After Jesus had dismissed the crowd, he went up on a mountainside by himself to pray. When evening came, he was there alone. Matthew 14:23. 

Very early in the morning, while it was still dark, Jesus got up, left the house and went off to a solitary place, where he prayed. Mark 1:35. 

This was a regular occurrence in Jesus' life and obviously was a key habit undergirding his life and ministry work. Of course, if he needed this kind of refueling and recalibration, how much more do we in today's demanding, pressured and fast-paced work environment. 

Here are some suggestions for making the most of each of your days this coming work week:

1. Stop whatever you are doing, find a comfortable place, be still and simply notice what is taking place around you. 

2. Set aside 10 minutes to focus on your breath. Breathe IN ... slowly ... then breathe ... OUT slowly. As you breathe out, let go of worry, anxiety, fear, anger and envy. As you breathe in, thank God for his joy, his peace, his love, and his comfort.

3. Take a few moments to slowly read the poem Morning Moments.

I hope you have an enjoyable and meaningful week.


Reflections on Midlife

In my recent farewell address, I noted how differently you see life at age 55 compared to your early 20s and 30s. When you are young, you think you will live forever! But life and time do move quickly. The stages of life seem to progress with increasing speed: childhood, adolescence, early adulthood, midlife, mature adulthood and late adulthood and before you know it, the end of life is in sight. Yes, it's a sobering thought.

As we move into another weekend, why not take some time aside, find a quiet place, and reflect on your own life. Where have you come from? Where are you now? Where are you going? What time is it for you? What is your current stage of life and how should that inform the way you live and what is important to you (see links to various BLOG posts above)?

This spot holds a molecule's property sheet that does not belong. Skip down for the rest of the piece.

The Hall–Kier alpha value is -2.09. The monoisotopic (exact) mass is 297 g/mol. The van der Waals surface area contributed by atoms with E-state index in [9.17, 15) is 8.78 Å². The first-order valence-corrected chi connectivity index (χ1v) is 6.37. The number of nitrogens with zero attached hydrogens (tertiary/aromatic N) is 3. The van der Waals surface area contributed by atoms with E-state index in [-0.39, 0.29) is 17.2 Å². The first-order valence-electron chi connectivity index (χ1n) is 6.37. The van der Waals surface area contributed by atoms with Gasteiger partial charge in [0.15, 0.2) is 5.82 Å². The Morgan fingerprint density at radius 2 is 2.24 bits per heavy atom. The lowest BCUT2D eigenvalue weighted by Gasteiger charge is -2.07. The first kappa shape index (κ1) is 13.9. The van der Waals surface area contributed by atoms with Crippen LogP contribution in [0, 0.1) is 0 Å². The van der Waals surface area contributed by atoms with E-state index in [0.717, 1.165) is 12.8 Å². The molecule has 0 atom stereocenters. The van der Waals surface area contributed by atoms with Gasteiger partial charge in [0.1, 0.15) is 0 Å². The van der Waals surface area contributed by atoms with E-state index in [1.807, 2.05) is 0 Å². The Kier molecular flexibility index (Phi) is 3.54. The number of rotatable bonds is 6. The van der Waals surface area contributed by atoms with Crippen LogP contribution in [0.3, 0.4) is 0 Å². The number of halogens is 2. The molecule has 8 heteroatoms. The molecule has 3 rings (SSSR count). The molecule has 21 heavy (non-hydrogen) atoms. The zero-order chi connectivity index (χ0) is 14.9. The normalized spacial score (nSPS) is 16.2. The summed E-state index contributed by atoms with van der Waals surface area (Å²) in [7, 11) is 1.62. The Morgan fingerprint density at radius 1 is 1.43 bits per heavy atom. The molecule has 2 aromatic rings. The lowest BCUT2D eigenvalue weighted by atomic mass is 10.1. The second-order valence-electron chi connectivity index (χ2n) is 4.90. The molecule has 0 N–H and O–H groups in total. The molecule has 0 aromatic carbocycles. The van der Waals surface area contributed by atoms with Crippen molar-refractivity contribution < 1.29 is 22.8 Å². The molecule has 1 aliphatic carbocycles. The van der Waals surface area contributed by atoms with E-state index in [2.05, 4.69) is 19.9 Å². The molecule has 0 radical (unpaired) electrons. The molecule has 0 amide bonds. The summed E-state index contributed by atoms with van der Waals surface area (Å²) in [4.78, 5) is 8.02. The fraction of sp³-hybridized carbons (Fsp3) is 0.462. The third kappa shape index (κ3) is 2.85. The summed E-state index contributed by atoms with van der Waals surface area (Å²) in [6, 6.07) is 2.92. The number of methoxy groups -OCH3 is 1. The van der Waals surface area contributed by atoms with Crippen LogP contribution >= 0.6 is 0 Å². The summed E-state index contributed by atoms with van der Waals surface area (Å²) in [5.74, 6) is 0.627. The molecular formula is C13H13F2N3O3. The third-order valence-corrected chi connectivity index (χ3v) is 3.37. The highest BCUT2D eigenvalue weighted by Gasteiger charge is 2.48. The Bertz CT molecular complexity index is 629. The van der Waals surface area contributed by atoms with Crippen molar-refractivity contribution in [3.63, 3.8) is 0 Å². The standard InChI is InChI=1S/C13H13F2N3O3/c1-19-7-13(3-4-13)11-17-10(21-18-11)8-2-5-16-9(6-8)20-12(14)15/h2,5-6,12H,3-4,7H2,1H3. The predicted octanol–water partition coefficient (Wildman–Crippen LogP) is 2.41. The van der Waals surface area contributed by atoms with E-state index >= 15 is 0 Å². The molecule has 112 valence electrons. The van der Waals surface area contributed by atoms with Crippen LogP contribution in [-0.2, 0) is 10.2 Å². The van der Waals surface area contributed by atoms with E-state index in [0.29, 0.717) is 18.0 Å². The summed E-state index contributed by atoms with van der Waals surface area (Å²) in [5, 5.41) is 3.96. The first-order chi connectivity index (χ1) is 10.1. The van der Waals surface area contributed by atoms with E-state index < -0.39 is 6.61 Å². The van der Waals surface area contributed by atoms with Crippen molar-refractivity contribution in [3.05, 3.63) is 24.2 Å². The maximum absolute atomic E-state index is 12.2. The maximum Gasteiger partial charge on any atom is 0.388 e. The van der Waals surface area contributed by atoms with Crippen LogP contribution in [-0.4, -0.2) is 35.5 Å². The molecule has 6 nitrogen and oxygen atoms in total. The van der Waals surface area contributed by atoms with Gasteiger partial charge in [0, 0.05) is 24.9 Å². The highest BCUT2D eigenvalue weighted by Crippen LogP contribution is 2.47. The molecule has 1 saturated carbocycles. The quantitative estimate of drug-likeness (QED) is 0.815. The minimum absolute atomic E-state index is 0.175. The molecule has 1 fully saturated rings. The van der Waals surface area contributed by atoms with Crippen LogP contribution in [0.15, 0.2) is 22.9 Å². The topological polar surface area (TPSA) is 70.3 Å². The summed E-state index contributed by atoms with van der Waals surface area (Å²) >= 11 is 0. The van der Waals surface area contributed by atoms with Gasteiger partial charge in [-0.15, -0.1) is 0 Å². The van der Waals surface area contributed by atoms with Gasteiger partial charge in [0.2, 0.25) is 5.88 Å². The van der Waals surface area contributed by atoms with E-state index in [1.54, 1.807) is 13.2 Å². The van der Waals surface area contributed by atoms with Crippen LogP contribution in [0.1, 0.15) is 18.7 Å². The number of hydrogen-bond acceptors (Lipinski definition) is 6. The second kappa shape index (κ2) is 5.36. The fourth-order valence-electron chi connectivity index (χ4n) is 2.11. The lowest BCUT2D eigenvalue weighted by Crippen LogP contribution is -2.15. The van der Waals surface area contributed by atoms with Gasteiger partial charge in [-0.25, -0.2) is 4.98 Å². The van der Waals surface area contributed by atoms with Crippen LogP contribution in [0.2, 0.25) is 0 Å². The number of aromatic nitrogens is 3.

Recently, I was doing just that - reflecting on my own stage of life: midlife. It is an interesting time for me. I haven't been this way before. This is new territory. I am at a different stage of life. At 55 years of age, I'm not yet 'old' but I'm definitely not 'young' anymore. I feel different and I see things differently.

I am at a different stage of my spiritual journey. My faith in God is deeper. But I have given up the need for everything to be black and white. I've accepted that there is a lot of grey in this world. I'm comfortable with mystery and paradox - in who God is and in the universe he created.

I am a different leader than I used to be. I don't 'need' a bigger church to feel good about myself. I don't 'need' another significant conference speaking invitation to feel important. Anything 'additional' is a simply a gift from God, not a goal to be strived towards nor the result of me praying hard enough.

With that context, I share with you a poem I wrote on the 18th December 2016 called 'Midlife': I hope it is an encouragement to you, as well as a challenge to live your life to the full.

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Ageing body
Agile mind
Still feel young
But feeling the grind

Caught between two generations
Elderly parents
Growing kids
Not old but no longer young

Crazy busy first half
Don't want a repeat
What has meaning now?
How do I want to live?

Glitz and glitter
No longer attracts
Climbing the ladder?
Not on that wall

Very aware of my frailty
The shortness of life
The length of eternity
What really matters now?

Family and friends
Being over doing
Character over achievement
Who am I becoming?

Life is a gift
The clock is ticking
But no need to rush
Enjoy this moment fully

Time to reflect
Need to take stock
Halftime
Midlife

Crisis or opportunity?
You decide
Follow the crowd
Or the road less traveled?

Selah